Words by Gareth Johnson | @GTVlondon
Photo © www.flickr.com/enriquelin

Where do you see yourself in five years time?

I went for a job interview a few months ago. It wasn’t anything particularly formal, but I was catching up with a guy that I’d done some work for in the past and I was trying to convince him to hire me for a new project that he was working on.

He seemed doubtful that I was the right person for the job. “I’m not convinced that this is really what you want to do…” he said: “Tell me – where do you see yourself in five years’ time?” I laughed. It’s the classic old-school job interview question. “That’s a ridiculous question!” I scoffed. “Who has a five-year plan any more?”

“I do,” he replied with a straight face. “I know exactly where I want to be and what I want to be doing in five years.” I guess that’s why he’s running a successful business and I’m not.

“I’m not planning to be the CEO of anything…” I replied. “I just want to pay the bills, hang out with my friends, and have some fun.” “This isn’t the job for you,” he said firmly, and we were done, meeting over.

I left his office feeling a bit flat. Maybe he was right? Maybe I did need a bit of direction in my life? I grabbed a coffee and did a quick stock-take of the last few years. I won’t bore you with details, but the headlines were: Lots of travel, lots of good times, lots of casual sex, several failed relationships, a few disasters on the work front, more debt than a lot of third world countries, too much booze, and sporadic attempts to stick to a balanced diet and exercise regime.

It was a timely reminder that the choices that I’d made, the decisions I’d taken, all have consequences. I could see why someone would think that I wasn’t going to be a particularly reliable employee, and also why someone would think that I wouldn’t be a particularly reliable boyfriend.

It was time for change. It was time to try something different. It was time for a new way of living.

There is, of course, no point signing up to a plan of action if there is no chance of you achieving the goals that you’ve set yourself. But setting some objectives for yourself can help to inform the choices that you’re making, help keep you on the right path. But where do you start?

One of the challenges I faced was that I wasn’t really sure what I wanted.

It seems kind of obvious that if you can visualise what success and happiness looks like for you, then you have a bit more of a chance of achieving that than if you are just blundering along blindly – lurching from one crisis to the next.

Trying to plan five years ahead was too much for me – so many things could change in that time, so much could go wrong. I could catch Ebola, disappear in a mysterious airline disaster, or be eaten by a shark while learning to surf. Planning for the next twelve months was as much as I could cope with.

There was an episode of Will & Grace where they talked about the five pillars of your life – it was something like health, relationships, work, family, and finance. I use Will & Grace as a moral compass for most aspects of my life, so I’ve set myself some achievable goals for the next twelve months – one for each pillar.

Health – There are lots of excuses as to why my diet and exercise regime has been a bit shaky. The goals for the next twelve months? Get back into water polo – training helps keep me fit and in touch with a great group of friends. Join a gym –resistance training is crucial to being lean and strong. Drink less booze – I’m not much fun when I’m drunk.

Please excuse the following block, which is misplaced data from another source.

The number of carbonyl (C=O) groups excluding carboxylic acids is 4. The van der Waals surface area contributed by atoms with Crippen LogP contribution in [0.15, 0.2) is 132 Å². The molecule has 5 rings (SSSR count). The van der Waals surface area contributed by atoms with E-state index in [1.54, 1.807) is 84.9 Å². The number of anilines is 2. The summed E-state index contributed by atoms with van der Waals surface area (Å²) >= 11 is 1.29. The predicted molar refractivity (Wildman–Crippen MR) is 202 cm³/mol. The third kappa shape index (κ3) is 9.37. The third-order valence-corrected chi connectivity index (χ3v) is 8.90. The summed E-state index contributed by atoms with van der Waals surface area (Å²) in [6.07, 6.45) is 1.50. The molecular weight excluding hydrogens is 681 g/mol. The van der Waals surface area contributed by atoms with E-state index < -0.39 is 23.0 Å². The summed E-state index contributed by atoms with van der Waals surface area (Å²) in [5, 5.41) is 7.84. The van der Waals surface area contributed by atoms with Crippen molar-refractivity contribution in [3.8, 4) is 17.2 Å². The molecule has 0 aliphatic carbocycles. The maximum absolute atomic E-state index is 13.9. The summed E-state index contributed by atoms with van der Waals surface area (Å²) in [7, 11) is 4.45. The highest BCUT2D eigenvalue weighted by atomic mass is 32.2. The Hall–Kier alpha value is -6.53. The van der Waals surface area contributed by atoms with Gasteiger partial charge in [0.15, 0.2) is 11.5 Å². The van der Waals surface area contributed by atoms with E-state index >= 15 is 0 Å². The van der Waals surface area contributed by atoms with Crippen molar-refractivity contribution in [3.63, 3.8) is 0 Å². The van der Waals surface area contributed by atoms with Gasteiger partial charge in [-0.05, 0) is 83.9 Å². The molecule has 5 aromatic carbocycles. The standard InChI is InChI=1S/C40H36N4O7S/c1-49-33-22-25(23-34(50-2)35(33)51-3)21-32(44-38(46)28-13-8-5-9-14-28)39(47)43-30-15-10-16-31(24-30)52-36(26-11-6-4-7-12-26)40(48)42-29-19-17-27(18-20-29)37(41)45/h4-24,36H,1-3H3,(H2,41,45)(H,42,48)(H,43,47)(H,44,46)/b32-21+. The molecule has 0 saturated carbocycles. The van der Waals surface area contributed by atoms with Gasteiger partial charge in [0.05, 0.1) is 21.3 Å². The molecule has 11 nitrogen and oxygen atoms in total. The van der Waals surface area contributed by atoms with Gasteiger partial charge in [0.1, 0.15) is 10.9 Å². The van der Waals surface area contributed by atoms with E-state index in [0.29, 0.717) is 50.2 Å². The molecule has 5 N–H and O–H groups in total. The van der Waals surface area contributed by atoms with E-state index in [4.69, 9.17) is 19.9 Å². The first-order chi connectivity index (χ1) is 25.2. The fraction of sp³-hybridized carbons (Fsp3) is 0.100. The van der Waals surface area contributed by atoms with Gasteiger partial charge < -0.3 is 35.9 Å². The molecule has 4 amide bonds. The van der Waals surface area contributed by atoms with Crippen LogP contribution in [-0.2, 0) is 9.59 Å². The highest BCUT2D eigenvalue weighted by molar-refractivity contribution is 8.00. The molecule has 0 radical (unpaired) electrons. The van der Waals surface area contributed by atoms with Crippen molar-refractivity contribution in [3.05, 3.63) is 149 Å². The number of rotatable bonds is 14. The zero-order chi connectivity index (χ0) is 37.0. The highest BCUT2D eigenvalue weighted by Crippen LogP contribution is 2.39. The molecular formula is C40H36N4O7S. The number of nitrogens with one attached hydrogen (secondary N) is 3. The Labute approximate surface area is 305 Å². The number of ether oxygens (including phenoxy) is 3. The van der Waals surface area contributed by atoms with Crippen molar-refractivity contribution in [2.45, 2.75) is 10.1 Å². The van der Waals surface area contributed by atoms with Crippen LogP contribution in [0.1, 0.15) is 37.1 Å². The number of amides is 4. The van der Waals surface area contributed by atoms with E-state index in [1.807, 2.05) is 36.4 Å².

Relationships – It’s hard to set goals in terms of relationships. Often they seem to be beyond my control. For the next twelve months I’m going to focus on my friends. Casual sex is fun. Having a boyfriend is great. But it’s my friends who make it memorable.

Work – My goal for the next twelve months is not to take it all too seriously. Working as a freelancer can be hard work and stressful – especially when you’re not really sure how you’re going to pay the bills. But I’ve started to have the confidence that the work will come. I just need to keep it in perspective and keep plugging away.

Family – I love my family but I need to spend more time with them. Being spread out around the world it can sometimes feel like we’re a bit distant. The big event in the next twelve months is my father’s 80th birthday. I’m going to be there.

Finance – I’m cutting up the credit card and not getting another one. Well, if we’re being honest, the bank kind of made that decision for me, but it’s for the best. I’ve been finding it tricky to save much money, so the next best goal is to not spend money that I don’t have.

So effectively, for the next twelve months, I’ll be able to pay the bills, hang out with my friends, and have some fun. That sounds like a pretty good plan to me. 

How to write a five year plan.

1 – Think about what you want to change.

Write down what aspects of your life you aren’t happy with. This will help you set out what you want to change.

2 – Think about personal goals.

This could be to lose weight, learn something new or to find a boyfreind.

3 – Think about fun goals.

Ever fancied a trip to Oz or to sky dive over the Irish Sea? Write it down. 

4 – Think about your health goals.

Never had an HIV test? Worried about the food you are eating? Do you drink too much? Are you unhappy with the amount of drugs you are doing?  

5 – Write an item for each year.

Don’t try and rush everything into one year. Give yourself time to complete each one. Some items on your list can be easily done this year. Some may take longer. Be realistic with your goals.